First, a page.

With a population of 910, King Cove is the second largest community in the Aleutians East Borough (i.e. county form of local government) and one of the largest Aleut communities in Alaska. King Cove is a progressive waterfront community that benefits from year-round fisheries and is home to Peter Pan Seafoods, the largest wild salmon cannery in North America. (Peter Pan Seafoods doesn’t currently connect to our power grid and uses their own diesel-generated power.)
King Cove is a place where creative problem-solving means using what is already on hand in the local environment. Ours is an impressive track record for finding solutions that compliment a centuries-long partnership with the shoreline and the sea. So looking through that lens, it is truly a natural development that a renewable energy dream transformed quickly into a working plan for a run-of-a-nearby-river hydroelectric plant. But appreciated through the reality of what the world looked like when we first got started, it is the most unlikely of success stories.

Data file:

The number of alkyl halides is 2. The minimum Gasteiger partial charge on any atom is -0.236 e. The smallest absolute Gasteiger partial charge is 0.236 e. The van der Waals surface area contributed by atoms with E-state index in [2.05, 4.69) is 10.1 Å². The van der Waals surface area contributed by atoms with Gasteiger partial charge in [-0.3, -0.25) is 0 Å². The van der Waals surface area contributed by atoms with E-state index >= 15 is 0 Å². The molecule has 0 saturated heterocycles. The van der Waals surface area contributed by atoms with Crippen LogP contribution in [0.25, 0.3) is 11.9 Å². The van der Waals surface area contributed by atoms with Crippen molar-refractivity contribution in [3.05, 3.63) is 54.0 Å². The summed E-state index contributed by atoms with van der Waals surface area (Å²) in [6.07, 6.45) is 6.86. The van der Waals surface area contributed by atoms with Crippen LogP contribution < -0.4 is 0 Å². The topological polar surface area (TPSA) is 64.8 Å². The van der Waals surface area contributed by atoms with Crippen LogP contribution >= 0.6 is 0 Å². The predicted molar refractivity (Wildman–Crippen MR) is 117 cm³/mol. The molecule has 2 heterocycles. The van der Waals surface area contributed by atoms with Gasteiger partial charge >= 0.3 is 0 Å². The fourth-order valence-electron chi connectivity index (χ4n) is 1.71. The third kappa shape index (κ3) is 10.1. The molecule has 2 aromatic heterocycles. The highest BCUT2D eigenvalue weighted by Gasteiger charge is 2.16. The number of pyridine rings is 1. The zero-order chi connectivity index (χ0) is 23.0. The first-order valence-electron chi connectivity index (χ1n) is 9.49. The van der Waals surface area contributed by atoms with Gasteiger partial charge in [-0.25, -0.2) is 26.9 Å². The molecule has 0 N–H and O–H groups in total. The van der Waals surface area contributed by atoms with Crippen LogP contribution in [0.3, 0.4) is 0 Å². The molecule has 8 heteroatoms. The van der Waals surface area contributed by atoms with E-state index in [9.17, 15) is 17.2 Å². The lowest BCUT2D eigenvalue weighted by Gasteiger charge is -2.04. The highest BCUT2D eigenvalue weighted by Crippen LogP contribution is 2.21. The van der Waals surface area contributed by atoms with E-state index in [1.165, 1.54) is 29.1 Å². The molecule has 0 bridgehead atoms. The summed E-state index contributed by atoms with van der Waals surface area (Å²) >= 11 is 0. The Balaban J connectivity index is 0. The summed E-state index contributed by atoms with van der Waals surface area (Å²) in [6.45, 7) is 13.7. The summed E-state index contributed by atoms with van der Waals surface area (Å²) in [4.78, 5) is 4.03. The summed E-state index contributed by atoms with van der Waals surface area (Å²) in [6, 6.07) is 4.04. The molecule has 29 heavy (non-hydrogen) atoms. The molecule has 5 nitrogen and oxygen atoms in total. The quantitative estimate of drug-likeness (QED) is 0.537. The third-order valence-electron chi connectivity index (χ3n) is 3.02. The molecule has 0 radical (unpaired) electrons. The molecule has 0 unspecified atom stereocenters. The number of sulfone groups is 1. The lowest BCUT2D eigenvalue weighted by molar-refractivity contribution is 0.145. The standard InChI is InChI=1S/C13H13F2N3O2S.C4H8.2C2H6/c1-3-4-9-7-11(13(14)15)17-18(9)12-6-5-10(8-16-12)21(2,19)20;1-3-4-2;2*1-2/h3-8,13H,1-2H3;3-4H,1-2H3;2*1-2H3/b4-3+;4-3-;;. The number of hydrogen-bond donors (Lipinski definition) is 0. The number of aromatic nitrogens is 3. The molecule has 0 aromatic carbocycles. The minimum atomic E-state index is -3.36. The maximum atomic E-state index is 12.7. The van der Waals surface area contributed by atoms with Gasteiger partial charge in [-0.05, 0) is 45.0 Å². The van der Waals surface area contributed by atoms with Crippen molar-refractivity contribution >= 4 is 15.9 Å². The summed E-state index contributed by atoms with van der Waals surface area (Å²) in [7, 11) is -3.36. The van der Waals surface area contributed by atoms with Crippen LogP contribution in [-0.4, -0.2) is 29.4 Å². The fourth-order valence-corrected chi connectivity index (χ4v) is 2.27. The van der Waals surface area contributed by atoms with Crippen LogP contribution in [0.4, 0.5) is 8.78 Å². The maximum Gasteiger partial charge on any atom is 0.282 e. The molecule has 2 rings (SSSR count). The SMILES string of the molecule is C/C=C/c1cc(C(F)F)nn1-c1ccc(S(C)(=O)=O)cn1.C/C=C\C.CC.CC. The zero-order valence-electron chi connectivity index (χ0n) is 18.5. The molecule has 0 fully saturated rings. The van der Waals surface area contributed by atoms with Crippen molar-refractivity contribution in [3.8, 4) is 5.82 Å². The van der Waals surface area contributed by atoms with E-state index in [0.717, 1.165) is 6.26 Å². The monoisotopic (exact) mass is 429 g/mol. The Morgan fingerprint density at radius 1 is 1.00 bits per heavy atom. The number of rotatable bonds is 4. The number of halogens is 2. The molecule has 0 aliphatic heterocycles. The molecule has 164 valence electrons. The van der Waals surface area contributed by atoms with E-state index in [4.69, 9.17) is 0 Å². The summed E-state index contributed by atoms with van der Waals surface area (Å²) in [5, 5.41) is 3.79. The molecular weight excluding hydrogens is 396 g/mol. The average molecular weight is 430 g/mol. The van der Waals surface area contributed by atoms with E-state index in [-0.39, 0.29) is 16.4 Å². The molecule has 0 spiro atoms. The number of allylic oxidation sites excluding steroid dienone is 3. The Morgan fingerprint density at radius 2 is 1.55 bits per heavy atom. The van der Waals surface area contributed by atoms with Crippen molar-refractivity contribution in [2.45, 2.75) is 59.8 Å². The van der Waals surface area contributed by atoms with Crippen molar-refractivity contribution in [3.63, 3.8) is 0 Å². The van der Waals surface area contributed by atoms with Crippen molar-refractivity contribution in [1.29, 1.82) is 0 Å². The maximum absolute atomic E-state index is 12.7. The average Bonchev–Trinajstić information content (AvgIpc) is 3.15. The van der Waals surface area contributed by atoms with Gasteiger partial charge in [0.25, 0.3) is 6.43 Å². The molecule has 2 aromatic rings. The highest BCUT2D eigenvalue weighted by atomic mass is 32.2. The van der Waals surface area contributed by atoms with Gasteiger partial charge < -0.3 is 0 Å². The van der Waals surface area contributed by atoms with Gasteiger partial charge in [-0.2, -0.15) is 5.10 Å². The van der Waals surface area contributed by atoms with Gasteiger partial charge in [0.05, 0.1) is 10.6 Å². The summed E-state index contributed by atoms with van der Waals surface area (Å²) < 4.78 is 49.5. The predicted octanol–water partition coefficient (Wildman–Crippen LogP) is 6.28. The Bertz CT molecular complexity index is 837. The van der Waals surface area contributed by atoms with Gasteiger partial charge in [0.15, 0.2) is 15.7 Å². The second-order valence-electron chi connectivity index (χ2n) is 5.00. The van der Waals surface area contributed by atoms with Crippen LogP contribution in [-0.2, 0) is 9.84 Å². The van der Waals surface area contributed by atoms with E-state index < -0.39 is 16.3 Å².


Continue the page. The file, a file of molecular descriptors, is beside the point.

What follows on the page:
It began in the 1970s when the U.S. Army Corps of Engineers (COE) first identified the hydroelectric potential in the Delta Creek Valley. In early 1990, state and city leaders again reviewed the earlier COE reports and begun to dream big about hydroelectric power. The price of diesel then was a modest $.50/gallon. No one in rural Alaska was exploring renewable energy and certainly not hydro in a community with the isolated geography of King Cove. But in meetings with city leaders it was agreed that the price of diesel was only headed up and likely to stay there. We made the decision that there was a greater risk in doing nothing, and so we set about finding the technical experts who could tell us if this project was worth pursuing. While it was certainly a risky and expensive proposition, we were motivated to find a future that was as free as it could be from the roller coaster ride of the fossil fuel market.